When investors evaluate returns, they often place less focus on absolute results than on how those results compare with the "other guy." A 20 percent return might seem great unless you discover that every investment in a comparable sector or company exceeded 30 percent during the horizon that you are evaluating. Wall Street analysts also use the terms underperform or outperform when discussing their outlooks on individual stocks.
Markets Move Up and Down
The investment markets, both stocks and bonds, move up and down as a group. When the stock indexes are down, a majority of stocks are trading at lower prices. When indexes are going up, this represents that most stocks will be up to one extent or another. The terms outperform and underperform are used to discuss the return from a specific stock, bond or mutual fund compared with the average of the group or an index. For example, stock mutual funds are often analyzed in relation to whether a specific fund outperformed or underperformed the S&P 500 stock index.
Wall Street Stock Forecasts
Analysts who cover individual stocks can use the terms outperform and underperform to indicate how they think a particular stock will do in relation to other stocks in the same industry. An analyst uses these terms to indicate his opinion on the investment potential of a particular stock. An outperform rating might be viewed as another way to say buy the stock. An underperform from an analyst can be viewed as a sell recommendation. This can be an important indication because analysts rarely give an actual sell rating, but you can read between the lines if a stock is downgraded to underperform.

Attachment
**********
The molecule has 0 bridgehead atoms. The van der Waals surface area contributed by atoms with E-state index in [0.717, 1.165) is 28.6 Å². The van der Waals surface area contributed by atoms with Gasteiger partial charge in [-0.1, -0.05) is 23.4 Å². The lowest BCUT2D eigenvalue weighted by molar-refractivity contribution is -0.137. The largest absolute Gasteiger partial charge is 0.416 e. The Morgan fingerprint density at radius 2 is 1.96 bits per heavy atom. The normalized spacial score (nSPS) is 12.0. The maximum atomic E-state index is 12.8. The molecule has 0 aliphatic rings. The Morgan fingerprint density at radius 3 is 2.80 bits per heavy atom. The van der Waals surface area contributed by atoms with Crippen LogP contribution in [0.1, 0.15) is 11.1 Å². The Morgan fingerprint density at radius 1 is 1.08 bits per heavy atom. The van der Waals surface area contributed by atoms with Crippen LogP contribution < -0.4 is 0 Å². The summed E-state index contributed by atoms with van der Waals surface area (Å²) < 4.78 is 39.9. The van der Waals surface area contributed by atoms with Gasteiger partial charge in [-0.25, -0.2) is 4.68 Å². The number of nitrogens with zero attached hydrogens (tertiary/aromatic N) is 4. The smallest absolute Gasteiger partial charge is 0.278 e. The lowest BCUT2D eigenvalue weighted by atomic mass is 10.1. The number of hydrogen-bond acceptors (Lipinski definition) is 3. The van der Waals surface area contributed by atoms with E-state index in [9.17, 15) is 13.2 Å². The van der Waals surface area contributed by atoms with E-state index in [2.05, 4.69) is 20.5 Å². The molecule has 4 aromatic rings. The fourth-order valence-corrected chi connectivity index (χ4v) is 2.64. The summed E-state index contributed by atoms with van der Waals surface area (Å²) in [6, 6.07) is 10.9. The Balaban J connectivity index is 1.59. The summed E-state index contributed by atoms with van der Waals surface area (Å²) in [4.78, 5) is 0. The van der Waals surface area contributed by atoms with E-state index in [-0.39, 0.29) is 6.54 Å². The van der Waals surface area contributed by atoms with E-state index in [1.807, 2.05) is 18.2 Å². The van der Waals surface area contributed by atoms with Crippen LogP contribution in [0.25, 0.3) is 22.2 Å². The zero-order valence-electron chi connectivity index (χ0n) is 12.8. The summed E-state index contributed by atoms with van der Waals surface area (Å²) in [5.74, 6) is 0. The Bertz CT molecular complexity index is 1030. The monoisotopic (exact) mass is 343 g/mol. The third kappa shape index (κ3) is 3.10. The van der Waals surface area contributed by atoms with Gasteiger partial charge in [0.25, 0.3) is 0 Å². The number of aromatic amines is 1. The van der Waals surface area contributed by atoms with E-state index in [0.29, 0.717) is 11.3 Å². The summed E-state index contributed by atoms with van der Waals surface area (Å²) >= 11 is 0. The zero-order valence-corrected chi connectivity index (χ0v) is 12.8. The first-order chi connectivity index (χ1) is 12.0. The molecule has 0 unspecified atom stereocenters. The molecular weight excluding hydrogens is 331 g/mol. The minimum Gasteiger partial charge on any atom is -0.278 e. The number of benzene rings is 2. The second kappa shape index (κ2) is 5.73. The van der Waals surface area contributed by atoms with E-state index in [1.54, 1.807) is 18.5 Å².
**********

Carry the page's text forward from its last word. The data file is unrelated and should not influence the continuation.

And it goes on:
Results Relative to Benchmark
The performance results of mutual funds are often compared with benchmark indicators such as a stock or bond index. Fund investors like to know whether their actively managed funds have outperformed or underperformed the overall stock market or even index mutual funds. If you cannot determine whether a fund has a good chance of outperforming the selected index, you are better off buying an index fund designed to match the performance of the index. If you can find a fund manager who consistently beats the indexes, you have an outperforming winner.
Your Personal Investment Results
Comparing your personal returns with a benchmark can be useful, but there might be reasons for variations in your results relative to the benchmark. If you lean toward conservative investments, you will underperform when markets are going up and outperform when prices are dropping. If you have an aggressive approach to selecting investments, your results should show the opposite performance in up and down markets.
Tim Plaehn has been writing financial, investment and trading articles and blogs since 2007. His work has appeared online at Seeking Alpha, Marketwatch.com and various other websites. Plaehn has a bachelor's degree in mathematics from the U.S. Air Force Academy.